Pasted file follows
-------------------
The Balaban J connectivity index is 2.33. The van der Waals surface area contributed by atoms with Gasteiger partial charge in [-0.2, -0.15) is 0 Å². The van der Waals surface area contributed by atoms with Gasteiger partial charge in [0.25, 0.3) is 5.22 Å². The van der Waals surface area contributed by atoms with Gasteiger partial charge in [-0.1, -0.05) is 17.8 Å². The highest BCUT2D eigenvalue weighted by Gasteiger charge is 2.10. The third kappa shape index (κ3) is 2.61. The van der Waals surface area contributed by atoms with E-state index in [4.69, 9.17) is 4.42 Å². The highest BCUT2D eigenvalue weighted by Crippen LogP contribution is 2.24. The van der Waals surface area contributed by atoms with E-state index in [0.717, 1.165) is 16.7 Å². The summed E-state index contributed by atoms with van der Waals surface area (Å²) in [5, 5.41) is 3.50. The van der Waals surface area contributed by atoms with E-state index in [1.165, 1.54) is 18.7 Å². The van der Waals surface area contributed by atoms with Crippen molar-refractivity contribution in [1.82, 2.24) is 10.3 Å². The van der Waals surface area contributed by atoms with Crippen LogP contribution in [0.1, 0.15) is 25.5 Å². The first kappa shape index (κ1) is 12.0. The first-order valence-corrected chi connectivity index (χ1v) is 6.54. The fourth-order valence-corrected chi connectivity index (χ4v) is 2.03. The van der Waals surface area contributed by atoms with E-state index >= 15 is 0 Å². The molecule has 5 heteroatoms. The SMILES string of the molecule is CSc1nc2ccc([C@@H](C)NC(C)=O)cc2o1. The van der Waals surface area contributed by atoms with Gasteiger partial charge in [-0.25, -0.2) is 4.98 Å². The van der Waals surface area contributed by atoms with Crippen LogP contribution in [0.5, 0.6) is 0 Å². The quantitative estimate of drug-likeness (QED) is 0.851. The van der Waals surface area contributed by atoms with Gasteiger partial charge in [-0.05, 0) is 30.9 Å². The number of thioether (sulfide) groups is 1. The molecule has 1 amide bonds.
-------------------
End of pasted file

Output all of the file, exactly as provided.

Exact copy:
The Balaban J connectivity index is 2.33. The van der Waals surface area contributed by atoms with Gasteiger partial charge in [-0.2, -0.15) is 0 Å². The van der Waals surface area contributed by atoms with Gasteiger partial charge in [0.25, 0.3) is 5.22 Å². The van der Waals surface area contributed by atoms with Gasteiger partial charge in [-0.1, -0.05) is 17.8 Å². The highest BCUT2D eigenvalue weighted by Gasteiger charge is 2.10. The third kappa shape index (κ3) is 2.61. The van der Waals surface area contributed by atoms with E-state index in [4.69, 9.17) is 4.42 Å². The highest BCUT2D eigenvalue weighted by Crippen LogP contribution is 2.24. The van der Waals surface area contributed by atoms with E-state index in [0.717, 1.165) is 16.7 Å². The summed E-state index contributed by atoms with van der Waals surface area (Å²) in [5, 5.41) is 3.50. The van der Waals surface area contributed by atoms with E-state index in [1.165, 1.54) is 18.7 Å². The van der Waals surface area contributed by atoms with Crippen molar-refractivity contribution in [1.82, 2.24) is 10.3 Å². The van der Waals surface area contributed by atoms with Crippen LogP contribution in [0.1, 0.15) is 25.5 Å². The first kappa shape index (κ1) is 12.0. The first-order valence-corrected chi connectivity index (χ1v) is 6.54. The fourth-order valence-corrected chi connectivity index (χ4v) is 2.03. The van der Waals surface area contributed by atoms with E-state index >= 15 is 0 Å². The molecule has 5 heteroatoms. The SMILES string of the molecule is CSc1nc2ccc([C@@H](C)NC(C)=O)cc2o1. The van der Waals surface area contributed by atoms with Gasteiger partial charge in [-0.25, -0.2) is 4.98 Å². The van der Waals surface area contributed by atoms with Crippen LogP contribution in [0.5, 0.6) is 0 Å². The quantitative estimate of drug-likeness (QED) is 0.851. The van der Waals surface area contributed by atoms with Gasteiger partial charge in [-0.05, 0) is 30.9 Å². The number of thioether (sulfide) groups is 1. The molecule has 1 amide bonds.